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Lesson 1 – Introduction to Computers and Operating Systems and Security

  1. Threat Landscape
  2. Hardware and Software
  3. Types of Operating System


Trojan Attacks

The most frequent attack indicated in the chart is a Trojan attack. The name is a historical reference to the battle of Troy, when the Greeks were said to sidestep the defenses of the Trojans by tricking them into wheeling a wooden horse full of enemy soldiers into their own city. This is an umbrella term that covers several attack types, including the following:

  • Exploit Trojans 
  • Downloader Trojans 
  • Ransom Trojans 
  • Backdoor Trojans 

While Trojans will behave differently depending on the type, the common trait of this approach is that a user inadvertently introduces malicious code into the organization and triggers it behind the defensive walls. The best defense against trojan attacks is to practice vigilant internet usage. Some guidelines are to never click on an unsolicited email with unexpected attachments, and always examine domain names and links before clicking on them. Be particularly vigilant with misspellings, such as zeroes that have been replaced with O’s, a trick used to lure an unwary user into bringing the horse behind the gate. Below you’ll find an example of a potentially malicious email, along with a list of general warning signs to be aware of.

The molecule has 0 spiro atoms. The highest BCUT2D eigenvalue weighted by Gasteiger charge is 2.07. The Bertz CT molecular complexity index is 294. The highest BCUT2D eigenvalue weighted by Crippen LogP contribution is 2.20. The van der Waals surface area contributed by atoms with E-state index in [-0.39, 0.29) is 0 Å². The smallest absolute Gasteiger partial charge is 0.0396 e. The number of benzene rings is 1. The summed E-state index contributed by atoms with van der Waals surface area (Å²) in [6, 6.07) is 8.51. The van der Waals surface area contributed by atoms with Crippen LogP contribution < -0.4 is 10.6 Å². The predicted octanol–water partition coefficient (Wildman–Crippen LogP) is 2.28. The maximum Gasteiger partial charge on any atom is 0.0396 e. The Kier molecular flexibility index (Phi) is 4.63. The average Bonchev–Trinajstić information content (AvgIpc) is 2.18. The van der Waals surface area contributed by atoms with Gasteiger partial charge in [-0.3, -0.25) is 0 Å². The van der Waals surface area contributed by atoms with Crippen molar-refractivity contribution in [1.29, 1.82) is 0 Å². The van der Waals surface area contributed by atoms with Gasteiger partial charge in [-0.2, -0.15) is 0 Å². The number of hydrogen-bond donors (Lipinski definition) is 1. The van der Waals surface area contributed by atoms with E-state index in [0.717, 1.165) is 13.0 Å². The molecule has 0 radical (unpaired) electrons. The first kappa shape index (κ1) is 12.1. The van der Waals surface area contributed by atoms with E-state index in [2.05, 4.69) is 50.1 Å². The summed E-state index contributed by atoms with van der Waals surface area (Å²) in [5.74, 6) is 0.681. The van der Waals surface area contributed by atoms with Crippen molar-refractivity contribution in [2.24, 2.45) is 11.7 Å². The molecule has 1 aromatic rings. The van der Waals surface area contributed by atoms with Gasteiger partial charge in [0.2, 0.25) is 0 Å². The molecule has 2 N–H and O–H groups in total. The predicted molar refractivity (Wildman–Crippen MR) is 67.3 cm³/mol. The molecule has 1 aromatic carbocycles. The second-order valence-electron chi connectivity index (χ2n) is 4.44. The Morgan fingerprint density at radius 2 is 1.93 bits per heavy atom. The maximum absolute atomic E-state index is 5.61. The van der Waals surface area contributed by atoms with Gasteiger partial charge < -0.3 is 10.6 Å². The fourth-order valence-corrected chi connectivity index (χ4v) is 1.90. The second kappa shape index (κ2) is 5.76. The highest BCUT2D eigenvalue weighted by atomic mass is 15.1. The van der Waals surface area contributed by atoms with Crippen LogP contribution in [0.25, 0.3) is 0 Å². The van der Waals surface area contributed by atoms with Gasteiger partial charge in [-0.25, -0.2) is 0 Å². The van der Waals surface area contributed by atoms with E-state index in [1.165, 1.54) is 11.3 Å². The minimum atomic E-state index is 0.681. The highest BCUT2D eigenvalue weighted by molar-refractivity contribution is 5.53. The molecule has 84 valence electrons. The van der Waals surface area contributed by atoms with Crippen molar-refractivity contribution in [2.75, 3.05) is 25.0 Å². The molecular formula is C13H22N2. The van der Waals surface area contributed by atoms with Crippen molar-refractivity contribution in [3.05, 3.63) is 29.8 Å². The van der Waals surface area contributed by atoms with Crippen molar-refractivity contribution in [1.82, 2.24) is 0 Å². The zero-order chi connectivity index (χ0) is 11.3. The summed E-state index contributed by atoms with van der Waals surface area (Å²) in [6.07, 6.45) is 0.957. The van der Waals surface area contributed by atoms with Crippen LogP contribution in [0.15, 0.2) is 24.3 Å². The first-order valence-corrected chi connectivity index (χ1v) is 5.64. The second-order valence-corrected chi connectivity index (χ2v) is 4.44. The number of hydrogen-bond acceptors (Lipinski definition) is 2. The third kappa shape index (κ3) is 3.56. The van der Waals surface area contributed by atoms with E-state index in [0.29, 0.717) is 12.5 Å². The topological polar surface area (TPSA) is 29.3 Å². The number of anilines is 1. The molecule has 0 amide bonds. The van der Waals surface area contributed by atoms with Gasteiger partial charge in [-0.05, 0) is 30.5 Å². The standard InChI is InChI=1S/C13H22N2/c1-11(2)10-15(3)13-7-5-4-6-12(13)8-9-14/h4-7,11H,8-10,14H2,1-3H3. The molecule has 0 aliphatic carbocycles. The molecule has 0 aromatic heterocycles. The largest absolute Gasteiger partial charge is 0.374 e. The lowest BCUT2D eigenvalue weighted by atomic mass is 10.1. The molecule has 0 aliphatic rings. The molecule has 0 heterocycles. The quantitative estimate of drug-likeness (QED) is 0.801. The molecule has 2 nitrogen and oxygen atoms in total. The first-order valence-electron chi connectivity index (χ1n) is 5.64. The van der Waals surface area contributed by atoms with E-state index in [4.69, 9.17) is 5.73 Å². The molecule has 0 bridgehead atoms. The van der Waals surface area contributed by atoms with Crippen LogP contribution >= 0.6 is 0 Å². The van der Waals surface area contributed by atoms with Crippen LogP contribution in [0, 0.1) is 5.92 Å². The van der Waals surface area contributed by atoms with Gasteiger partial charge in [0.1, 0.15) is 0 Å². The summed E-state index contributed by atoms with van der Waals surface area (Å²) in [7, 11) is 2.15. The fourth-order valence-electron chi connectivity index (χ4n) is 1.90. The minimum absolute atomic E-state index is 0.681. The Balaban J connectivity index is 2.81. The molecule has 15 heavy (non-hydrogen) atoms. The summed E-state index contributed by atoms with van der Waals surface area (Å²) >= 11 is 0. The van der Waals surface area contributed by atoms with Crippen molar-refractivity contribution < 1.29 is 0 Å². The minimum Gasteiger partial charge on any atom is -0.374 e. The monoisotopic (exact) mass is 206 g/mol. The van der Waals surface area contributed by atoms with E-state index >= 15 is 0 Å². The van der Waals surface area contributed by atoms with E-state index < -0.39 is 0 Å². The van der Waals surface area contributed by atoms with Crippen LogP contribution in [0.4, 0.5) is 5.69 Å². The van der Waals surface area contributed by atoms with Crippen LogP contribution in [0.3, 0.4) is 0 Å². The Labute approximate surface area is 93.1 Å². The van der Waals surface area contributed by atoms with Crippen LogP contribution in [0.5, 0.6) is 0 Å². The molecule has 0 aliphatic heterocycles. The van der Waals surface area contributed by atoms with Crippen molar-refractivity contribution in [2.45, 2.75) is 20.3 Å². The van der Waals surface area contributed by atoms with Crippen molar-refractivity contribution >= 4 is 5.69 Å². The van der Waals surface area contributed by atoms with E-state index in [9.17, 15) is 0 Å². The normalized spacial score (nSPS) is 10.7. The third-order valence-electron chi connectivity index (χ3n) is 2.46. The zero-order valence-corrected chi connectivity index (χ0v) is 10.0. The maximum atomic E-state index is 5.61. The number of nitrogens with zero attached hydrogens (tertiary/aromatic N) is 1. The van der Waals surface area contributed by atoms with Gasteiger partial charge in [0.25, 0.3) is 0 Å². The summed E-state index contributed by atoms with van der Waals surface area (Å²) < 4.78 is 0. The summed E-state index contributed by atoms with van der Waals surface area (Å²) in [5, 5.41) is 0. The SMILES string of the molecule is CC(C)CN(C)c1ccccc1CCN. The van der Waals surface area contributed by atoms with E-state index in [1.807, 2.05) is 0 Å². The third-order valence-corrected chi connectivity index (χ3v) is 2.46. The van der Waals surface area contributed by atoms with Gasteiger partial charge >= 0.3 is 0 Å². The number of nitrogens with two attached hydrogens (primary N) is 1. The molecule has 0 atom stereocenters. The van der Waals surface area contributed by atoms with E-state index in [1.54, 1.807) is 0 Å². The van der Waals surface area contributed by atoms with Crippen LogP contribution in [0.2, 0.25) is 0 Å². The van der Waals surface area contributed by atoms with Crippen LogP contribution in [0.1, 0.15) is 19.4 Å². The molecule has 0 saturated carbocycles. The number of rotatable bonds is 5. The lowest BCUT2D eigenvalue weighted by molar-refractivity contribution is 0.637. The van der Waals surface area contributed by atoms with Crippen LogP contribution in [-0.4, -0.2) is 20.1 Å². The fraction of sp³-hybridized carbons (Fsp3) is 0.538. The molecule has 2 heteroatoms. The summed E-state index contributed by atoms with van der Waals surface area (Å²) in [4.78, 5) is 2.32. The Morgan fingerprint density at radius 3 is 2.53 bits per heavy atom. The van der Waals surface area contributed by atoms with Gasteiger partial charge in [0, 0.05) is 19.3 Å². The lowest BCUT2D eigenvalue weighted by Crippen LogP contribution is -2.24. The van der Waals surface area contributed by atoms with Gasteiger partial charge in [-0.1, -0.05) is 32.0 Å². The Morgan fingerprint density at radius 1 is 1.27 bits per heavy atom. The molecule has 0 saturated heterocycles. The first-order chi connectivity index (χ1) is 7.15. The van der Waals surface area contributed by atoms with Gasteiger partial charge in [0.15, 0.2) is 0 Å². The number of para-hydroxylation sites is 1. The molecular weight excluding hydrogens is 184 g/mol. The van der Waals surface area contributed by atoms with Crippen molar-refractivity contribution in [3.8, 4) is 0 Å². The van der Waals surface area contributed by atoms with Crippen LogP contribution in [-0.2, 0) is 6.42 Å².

Ransomware Attacks

The second most common type of attack from the previous data is ransomware. Recall that ransomware is an approach to cybercrime that is designed to cause disruption to services. This approach is featured frequently in the news due to the scope of impact. It is not uncommon for these attacks to occur on a national scale, with infrastructure and vital services being the target. Recent examples include:

  • Ireland’s Health Service’s Executive (HSE) in 2021.
  • Critical Ukraine infrastructure in 2022. 
  • Costa Rica, which declared a state of emergency when 30 institutions of government were held to ransom. 

The methodology behind these types of attacks is to gain access to a system and lock out the legitimate owner until a demand has been met. One approach to best mitigate against this type of attack is to ensure that no external actors gain access to your system. Best practices for achieving this include the following:

  • Use strong passwords. A strong password is one that is difficult to guess and typically would include a mix of characters, numbers, and symbols.